Hyperchloremia has been increasingly recognized after administration of what
standard resuscitation fluid?
Hyperchloremia is associated with massive resuscitation with normal saline and with metabolic
acidosis caused by dilution of sodium bicarbonate.
What type of blood should be used in an emergency situation?
Type-specific, uncrossmatched blood
would be the next choice, followed by type-specific, partially crossmatched blood and finally fully crossmatched blood.
Three intertwined processes ensure that blood remains in a liquid state until vascular injury
1. primary hemostasis
2. secondary hemostasis
Binding of fibrinogen to activated platelets is facilitated by:
Within seconds of vascular injury, platelets become activated and adhere to the
subendothelial collagen layer of the denuded vessel via glycoprotein receptors; this
interaction is stabilized by: (1)
von Willebrand’s factor (vWF)
When a clot is formed, ________ is incorporated and then converted to
plasmin by __________ and fragments of factor XII
2. tissue plasminogen activator (tPA)
It is a potent vasodilator that inhibits platelet activation and helps confine primary hemostasis to the injured area.
1. Intraoperative bleeding can be severe with platelet counts of? (range)
2. Spontaneous bleeding usually occurs at counts: (value)
1. 40,000– to
A disease where there is a decrease of both factor VIII antigen and factor VIII:vWF.
Is necessary for both platelet adhesion and
formation of the hemostatic plug through regulation and release of factor VIII antigen
Vitamin K-dependent clotting factors
IX, X, VII, II
The _____ pathway is affected first by vitamin K
deficiency because the factor with the shortest half-life is factor ___, found only in the extrinsic
pathway. With further deficiency both extrinsic and intrinsic pathways are affected.
Is a polyanionic mucopolysaccharide that accelerates the interaction between antithrombin
III and the activated forms of factors II, X, XI, XII, and XIII, effectively neutralizing each.
Measures the clotting ability of all factors in the intrinsic and common pathways except
Partial thromboplastin is substituted for platelet phospholipid and eliminates
platelet variability. Normal PTT is about 40 to 100 seconds; >120 seconds is abnormal.
1. Normal bleeding time:
2. Normal PTT
3. Normal aPTT
4. Normal ACT
5. Normal PT
6. Normal INR
1. 4 to 9 mins
2. 40 100 seconds
3. 25 to 35 seconds
4. 90 to 120 seconds
5. 10 to 12 seconds
6. 2 to 3 (standard)
2.5 to 3.5 (high-dose)
Is widely used to monitor heparin therapy in the operating
Activated clotting time
Measures the extrinsic and common pathways. Tissue thromboplastin is
added to the patient’s plasma.
Prothrombin time (PT)
Was introduced to improve the consistency of oral
Is the cold-insoluble white precipitate formed when FFP is thawed. It is removed by centrifugation, refrozen, and thawed immediately before use.
It contains (4)
Will increase finrinogen levels to?
2. factor VIII, vWF, fibrinogen, and factor XIII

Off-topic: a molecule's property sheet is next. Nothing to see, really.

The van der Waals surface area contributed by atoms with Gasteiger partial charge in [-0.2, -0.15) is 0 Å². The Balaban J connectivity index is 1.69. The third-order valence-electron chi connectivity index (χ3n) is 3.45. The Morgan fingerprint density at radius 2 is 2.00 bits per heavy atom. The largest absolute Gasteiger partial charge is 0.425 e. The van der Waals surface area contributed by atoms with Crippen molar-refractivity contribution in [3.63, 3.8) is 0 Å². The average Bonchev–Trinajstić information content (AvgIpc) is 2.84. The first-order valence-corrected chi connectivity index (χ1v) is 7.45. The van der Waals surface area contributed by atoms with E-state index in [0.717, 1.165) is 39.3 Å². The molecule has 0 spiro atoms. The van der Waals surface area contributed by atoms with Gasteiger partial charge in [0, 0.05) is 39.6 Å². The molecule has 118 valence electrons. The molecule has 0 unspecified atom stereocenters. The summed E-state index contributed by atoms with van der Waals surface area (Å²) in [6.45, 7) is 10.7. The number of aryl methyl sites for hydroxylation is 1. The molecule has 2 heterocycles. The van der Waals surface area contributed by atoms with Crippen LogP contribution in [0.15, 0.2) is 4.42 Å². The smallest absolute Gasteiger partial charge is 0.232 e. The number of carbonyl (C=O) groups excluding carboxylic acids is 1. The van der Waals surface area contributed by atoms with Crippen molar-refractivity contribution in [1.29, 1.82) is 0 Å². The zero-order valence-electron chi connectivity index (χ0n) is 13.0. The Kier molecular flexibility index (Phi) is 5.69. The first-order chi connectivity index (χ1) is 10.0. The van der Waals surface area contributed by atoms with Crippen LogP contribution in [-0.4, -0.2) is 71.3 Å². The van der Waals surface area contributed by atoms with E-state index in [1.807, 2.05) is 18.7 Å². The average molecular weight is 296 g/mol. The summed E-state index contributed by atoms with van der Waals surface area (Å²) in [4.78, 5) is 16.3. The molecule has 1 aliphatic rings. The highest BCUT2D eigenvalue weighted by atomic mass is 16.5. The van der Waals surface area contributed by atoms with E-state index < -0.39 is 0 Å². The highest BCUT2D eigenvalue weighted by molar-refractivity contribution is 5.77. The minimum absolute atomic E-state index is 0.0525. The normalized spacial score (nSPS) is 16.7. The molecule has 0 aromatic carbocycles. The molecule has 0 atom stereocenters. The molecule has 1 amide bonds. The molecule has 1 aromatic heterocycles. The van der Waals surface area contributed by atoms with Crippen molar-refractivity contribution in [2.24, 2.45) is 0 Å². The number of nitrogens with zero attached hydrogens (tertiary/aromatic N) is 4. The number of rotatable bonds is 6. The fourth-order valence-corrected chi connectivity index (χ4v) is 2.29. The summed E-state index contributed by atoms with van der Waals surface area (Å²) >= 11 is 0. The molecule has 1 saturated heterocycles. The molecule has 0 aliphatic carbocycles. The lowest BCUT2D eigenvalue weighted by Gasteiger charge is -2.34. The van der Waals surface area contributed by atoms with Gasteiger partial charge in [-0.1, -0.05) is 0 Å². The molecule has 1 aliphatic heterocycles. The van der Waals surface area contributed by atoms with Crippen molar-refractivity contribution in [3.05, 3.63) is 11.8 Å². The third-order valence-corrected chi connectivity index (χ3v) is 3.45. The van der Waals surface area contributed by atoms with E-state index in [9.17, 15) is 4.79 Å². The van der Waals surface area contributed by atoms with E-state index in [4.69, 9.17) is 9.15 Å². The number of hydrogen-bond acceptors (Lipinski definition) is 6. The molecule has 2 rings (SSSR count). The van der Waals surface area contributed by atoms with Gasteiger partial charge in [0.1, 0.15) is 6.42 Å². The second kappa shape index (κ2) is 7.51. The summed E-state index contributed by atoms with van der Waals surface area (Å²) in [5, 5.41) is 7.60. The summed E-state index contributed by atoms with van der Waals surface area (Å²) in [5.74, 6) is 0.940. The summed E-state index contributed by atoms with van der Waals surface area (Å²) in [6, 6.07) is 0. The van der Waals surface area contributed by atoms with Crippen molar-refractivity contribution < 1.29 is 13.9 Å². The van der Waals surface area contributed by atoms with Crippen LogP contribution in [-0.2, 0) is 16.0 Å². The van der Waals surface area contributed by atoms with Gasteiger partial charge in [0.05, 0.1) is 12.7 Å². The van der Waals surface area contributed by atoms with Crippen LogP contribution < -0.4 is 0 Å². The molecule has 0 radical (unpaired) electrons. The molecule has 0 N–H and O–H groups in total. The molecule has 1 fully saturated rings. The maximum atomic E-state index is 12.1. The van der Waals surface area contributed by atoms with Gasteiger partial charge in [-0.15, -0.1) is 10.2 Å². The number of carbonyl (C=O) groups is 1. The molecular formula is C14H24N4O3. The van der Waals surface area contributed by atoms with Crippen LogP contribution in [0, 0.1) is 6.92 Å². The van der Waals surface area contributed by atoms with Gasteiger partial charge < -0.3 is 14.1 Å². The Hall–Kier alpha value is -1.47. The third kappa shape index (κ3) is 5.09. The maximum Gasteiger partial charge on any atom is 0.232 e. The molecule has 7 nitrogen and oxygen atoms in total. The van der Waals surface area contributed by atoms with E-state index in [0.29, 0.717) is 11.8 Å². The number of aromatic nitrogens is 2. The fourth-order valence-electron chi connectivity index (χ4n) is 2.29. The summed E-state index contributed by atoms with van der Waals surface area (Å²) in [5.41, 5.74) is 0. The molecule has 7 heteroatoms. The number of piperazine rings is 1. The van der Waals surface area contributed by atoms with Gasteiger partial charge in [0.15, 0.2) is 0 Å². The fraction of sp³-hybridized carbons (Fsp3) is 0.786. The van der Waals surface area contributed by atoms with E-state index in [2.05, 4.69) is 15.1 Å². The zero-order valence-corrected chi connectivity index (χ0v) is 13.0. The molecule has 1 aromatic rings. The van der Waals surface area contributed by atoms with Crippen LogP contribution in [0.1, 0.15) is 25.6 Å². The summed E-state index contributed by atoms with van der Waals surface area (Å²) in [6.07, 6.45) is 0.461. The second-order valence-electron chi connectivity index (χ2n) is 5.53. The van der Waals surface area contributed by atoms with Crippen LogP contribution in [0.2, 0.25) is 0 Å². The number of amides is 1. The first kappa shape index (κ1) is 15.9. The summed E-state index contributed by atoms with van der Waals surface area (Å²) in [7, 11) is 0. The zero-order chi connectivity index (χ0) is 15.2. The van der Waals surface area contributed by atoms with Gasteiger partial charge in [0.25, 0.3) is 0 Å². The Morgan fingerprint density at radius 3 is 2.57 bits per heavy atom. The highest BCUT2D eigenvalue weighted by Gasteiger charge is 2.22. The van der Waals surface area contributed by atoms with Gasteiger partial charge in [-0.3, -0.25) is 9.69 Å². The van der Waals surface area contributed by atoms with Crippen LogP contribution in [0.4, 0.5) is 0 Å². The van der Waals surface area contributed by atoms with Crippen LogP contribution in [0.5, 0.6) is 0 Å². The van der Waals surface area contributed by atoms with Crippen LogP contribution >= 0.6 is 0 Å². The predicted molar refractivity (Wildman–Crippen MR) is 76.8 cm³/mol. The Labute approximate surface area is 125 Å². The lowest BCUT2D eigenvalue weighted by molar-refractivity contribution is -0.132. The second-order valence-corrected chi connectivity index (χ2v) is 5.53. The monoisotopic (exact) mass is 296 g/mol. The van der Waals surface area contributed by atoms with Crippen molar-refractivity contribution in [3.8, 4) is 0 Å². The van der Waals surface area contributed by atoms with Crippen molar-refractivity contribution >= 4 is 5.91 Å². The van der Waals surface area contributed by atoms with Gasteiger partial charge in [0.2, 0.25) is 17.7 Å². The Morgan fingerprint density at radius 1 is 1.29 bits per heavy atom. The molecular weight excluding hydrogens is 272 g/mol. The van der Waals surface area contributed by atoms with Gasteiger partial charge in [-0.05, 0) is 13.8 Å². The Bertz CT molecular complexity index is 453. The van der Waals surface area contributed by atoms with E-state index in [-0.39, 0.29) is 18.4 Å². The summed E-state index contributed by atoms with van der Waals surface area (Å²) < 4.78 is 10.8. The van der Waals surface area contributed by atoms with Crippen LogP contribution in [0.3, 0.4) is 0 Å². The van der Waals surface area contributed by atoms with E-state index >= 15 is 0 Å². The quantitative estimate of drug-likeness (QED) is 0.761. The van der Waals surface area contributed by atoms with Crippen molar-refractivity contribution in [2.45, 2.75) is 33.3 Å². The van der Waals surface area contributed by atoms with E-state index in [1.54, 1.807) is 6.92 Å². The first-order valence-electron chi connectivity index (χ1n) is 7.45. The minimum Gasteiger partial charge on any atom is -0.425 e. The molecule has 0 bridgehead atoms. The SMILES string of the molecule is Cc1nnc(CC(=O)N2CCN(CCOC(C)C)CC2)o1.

3. 50 mg/dL
Factor VIIa complexes with tissue factor to activate factors __ and X__.
Factor __ subsequently
aids in the conversion of prothrombin to thrombin, which leads to the activation of fibrinogen
1. IX and X
Measures the viscoelastic properties of blood as it is induced
to clot in a low shear environment resembling venous flow, providing some measure of clot
strength and stability, including the time to initial clot formation, the acceleration phase,
strengthening, retraction, and clot lysis.
Examination of the neck:
A neck circumference of greater than ___ inches has
been reported to be associated with difficult airways.
Is the largest and most prominent cartilage of the neck, forming the anterior and lateral walls.
Cartilage that is shaped like a signet ring, faces posteriorly, and is the only complete cartilaginous ring of the laryngotracheal tree.
In a patient with an anterior airway the _____ may be the only visible structures.
The superior and recurrent laryngeal nerves, both branches of the ____, innervate
The superior laryngeal nerves decussate into internal and external branches.
The ____ branches provide sensory innervation of the larynx above the vocal cords.
Whereas the external branches provide motor innervation to the _____ muscle
2. Circothyroid muscle, a tensor
The recurrent laryngeal nerves provide sensory innervation below the level
of the cords and motor innervation of the posterior _____, the only abductors of
the vocal cords.
Most frequent cause of
The ____ blades are inserted into the vallecula, immediately ___ to the epiglottis, which is literally flipped out of the
visual axis to expose the laryngeal opening.
The ___ blade is inserted past the epiglottis,
which is simply lifted out of the way of laryngeal viewing.
What structures must be aligned to accomplish visualization of the larynx? (3)
Elevation of the head
about __ cm with pads below the occiput and with the shoulders remaining on the table
aligns the laryngeal and pharyngeal axes.
Internal diameter of ETT ranges from:
2 to 10 mm
Is the sum of IRV, tidal volume (TV), ERV, and RV.
Total lung capacity (TLC)
Is the sum of IRV, TV, and ERV.
Vital capacity (VC)
Is the volume of air in the lung at the end of a normal expiration and is the sum of RV and ERV.
Is the cornerstone for determining the remainder of the lung volumes.
Functional residual capacity (FRC)
Is the sumof IRV and TV.
Inspiratory capacity (IC)
Is most accurate for determining FRC in patients with obstructive airway